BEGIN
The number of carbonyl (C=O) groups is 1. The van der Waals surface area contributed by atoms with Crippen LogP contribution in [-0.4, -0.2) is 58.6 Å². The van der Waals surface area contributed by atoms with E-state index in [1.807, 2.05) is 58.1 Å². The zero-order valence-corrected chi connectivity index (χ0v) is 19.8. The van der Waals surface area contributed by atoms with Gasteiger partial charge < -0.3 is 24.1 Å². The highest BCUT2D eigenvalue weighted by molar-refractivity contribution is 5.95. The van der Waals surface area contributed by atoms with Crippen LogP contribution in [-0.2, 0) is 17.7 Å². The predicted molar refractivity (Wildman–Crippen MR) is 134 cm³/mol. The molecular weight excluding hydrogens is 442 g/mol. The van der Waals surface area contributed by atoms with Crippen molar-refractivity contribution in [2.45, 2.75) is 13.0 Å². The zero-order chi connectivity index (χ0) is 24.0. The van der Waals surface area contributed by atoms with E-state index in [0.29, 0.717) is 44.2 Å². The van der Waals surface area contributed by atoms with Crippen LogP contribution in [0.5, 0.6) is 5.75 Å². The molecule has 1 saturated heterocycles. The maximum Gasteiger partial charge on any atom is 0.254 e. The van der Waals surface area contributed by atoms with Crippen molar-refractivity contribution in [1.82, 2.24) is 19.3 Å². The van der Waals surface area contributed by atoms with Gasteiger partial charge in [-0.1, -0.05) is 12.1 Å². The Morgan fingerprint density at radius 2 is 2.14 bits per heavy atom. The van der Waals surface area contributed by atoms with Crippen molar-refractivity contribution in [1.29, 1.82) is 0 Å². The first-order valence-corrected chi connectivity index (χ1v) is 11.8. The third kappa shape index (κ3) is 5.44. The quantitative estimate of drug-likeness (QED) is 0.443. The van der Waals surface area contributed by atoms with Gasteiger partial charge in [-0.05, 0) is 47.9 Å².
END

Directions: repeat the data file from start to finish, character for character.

The number of carbonyl (C=O) groups is 1. The van der Waals surface area contributed by atoms with Crippen LogP contribution in [-0.4, -0.2) is 58.6 Å². The van der Waals surface area contributed by atoms with E-state index in [1.807, 2.05) is 58.1 Å². The zero-order valence-corrected chi connectivity index (χ0v) is 19.8. The van der Waals surface area contributed by atoms with Gasteiger partial charge < -0.3 is 24.1 Å². The highest BCUT2D eigenvalue weighted by molar-refractivity contribution is 5.95. The van der Waals surface area contributed by atoms with Crippen LogP contribution in [-0.2, 0) is 17.7 Å². The predicted molar refractivity (Wildman–Crippen MR) is 134 cm³/mol. The molecular weight excluding hydrogens is 442 g/mol. The van der Waals surface area contributed by atoms with Crippen molar-refractivity contribution in [2.45, 2.75) is 13.0 Å². The zero-order chi connectivity index (χ0) is 24.0. The van der Waals surface area contributed by atoms with E-state index in [0.29, 0.717) is 44.2 Å². The van der Waals surface area contributed by atoms with Crippen LogP contribution in [0.5, 0.6) is 5.75 Å². The molecule has 1 saturated heterocycles. The maximum Gasteiger partial charge on any atom is 0.254 e. The van der Waals surface area contributed by atoms with Crippen molar-refractivity contribution in [1.82, 2.24) is 19.3 Å². The van der Waals surface area contributed by atoms with Gasteiger partial charge in [-0.1, -0.05) is 12.1 Å². The Morgan fingerprint density at radius 2 is 2.14 bits per heavy atom. The van der Waals surface area contributed by atoms with Crippen molar-refractivity contribution in [1.29, 1.82) is 0 Å². The first-order valence-corrected chi connectivity index (χ1v) is 11.8. The third kappa shape index (κ3) is 5.44. The quantitative estimate of drug-likeness (QED) is 0.443. The van der Waals surface area contributed by atoms with Gasteiger partial charge in [-0.05, 0) is 47.9 Å².